Mental Health

Fighting Back Against Anxiety & Depression

Previously, I wrote about the affects of anxiety and depression. I wrote about what they stopped me from doing and how they have limited me. Here, I’m going to show how I’ve fought back. What they didn’t stop me from doing, and what I achieved despite their affects…

How I’ve fought back against Anxiety and Depression (past and present):

  • Progress: I know this contradicts what I said before, about being unable to progress when you’re feeling anxious or depressed, but forcing it really helps. This is no easy task, but progressing in any positive way helps to remind yourself that you are capable, you are living, and you can get out of this bad state towards something better.
  • Acceptance: the only way to get through the illnesses, or at least suppress them, is to accept that they are there. Don’t fight them; it makes it worse. Accept that they’re there, you’re in a bad way, but it won’t be forever. Finally doing this helped me open up about A & D as well as begin fixing it through therapy and my own self-care techniques.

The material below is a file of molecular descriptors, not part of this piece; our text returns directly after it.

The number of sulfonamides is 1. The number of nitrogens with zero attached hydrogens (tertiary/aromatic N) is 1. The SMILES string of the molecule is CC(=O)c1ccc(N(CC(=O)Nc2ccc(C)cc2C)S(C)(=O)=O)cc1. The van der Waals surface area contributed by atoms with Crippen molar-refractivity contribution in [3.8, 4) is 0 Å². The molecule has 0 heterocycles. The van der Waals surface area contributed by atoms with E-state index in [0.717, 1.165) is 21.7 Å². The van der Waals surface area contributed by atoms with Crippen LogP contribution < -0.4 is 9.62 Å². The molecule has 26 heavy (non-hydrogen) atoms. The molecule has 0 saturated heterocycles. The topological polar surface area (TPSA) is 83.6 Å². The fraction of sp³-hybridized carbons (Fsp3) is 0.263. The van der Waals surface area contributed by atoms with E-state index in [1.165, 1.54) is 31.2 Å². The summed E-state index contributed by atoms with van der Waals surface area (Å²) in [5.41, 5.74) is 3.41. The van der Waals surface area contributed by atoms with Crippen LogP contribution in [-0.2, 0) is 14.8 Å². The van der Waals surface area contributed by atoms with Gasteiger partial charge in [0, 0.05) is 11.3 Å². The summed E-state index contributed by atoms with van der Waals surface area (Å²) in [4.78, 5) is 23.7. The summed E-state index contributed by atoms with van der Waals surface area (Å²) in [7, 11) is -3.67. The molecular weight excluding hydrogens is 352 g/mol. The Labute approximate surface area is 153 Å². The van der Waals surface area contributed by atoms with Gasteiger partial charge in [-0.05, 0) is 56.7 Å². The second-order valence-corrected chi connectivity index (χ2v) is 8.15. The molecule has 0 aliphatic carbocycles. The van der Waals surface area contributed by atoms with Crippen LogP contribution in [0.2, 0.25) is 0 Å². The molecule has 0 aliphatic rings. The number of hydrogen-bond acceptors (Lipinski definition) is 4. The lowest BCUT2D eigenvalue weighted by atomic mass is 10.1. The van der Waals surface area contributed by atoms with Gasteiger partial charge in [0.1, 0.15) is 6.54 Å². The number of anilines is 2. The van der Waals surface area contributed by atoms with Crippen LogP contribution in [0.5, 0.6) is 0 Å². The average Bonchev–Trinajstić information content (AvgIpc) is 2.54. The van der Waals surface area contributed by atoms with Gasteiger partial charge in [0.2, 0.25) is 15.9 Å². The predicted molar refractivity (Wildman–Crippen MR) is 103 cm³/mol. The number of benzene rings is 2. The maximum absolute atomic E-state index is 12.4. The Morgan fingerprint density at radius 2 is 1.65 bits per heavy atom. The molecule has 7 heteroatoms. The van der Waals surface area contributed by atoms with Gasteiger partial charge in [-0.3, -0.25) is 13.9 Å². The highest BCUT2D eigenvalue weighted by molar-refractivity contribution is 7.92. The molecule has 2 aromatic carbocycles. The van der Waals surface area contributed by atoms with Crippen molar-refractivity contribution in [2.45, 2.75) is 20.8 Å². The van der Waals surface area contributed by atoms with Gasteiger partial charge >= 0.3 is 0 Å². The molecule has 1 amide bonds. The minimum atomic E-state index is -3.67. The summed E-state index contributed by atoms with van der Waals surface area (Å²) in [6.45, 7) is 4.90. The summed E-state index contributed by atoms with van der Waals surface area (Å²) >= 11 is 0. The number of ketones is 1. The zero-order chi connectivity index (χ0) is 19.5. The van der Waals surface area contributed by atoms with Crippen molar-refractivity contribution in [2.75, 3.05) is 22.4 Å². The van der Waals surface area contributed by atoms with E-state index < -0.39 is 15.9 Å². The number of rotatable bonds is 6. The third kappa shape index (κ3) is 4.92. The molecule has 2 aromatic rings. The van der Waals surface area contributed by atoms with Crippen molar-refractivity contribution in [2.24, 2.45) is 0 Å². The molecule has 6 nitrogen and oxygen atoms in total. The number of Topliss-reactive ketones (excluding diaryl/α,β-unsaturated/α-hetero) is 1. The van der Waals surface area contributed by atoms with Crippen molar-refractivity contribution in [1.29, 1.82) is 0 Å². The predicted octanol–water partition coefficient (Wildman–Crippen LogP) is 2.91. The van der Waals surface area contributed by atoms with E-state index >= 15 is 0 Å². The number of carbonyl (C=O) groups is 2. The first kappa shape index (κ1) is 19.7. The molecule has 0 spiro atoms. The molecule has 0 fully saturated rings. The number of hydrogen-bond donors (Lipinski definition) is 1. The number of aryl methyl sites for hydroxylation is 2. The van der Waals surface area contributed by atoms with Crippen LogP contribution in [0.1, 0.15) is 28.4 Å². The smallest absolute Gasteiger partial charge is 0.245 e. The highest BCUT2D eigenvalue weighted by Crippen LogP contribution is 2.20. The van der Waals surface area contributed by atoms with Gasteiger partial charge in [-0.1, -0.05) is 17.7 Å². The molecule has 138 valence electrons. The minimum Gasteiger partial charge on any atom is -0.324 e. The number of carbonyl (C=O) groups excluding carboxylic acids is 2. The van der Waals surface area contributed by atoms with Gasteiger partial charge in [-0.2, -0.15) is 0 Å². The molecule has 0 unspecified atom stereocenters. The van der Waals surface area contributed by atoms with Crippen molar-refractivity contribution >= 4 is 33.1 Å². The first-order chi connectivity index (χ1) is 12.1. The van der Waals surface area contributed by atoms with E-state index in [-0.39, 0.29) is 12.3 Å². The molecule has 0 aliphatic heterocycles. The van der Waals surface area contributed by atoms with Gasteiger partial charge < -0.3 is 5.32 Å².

• Moving: you have to try to force yourself to be active. You have to go places, go for walks, exercise, stretch with yoga or pilates, and generally get your body moving. This helps with endorphins and dopamine which fights back against anxiety, stress and depression.
  • Getting up: I had to force myself out of bed, even if it was just to the sofa or my mom’s bed or my partner’s house. You have to get out of that space where you allow yourself to sink, and get out of your head by being in a new space.
  • Indulging: in these periods, I allow myself to be a little naughty at times and indulge, just to bring myself back to appreciating pleasure. This is with nice foods, bingeing Netflix, or something like that. It helps you remember what it’s like to feel good.
  • Communicating: the best thing I ever did was speak up about how I was feeling. This was to my mom, my siblings, my teachers, and eventually several therapists at different times in my life. Once I said the words, and said them again, I was finally able to bring the illness into the light. I helped me to deal with it, accept it, and gain other people’s perspective on it, too. And of course, therapy helps so much with your own understanding, as well as techniques to help yourself cope.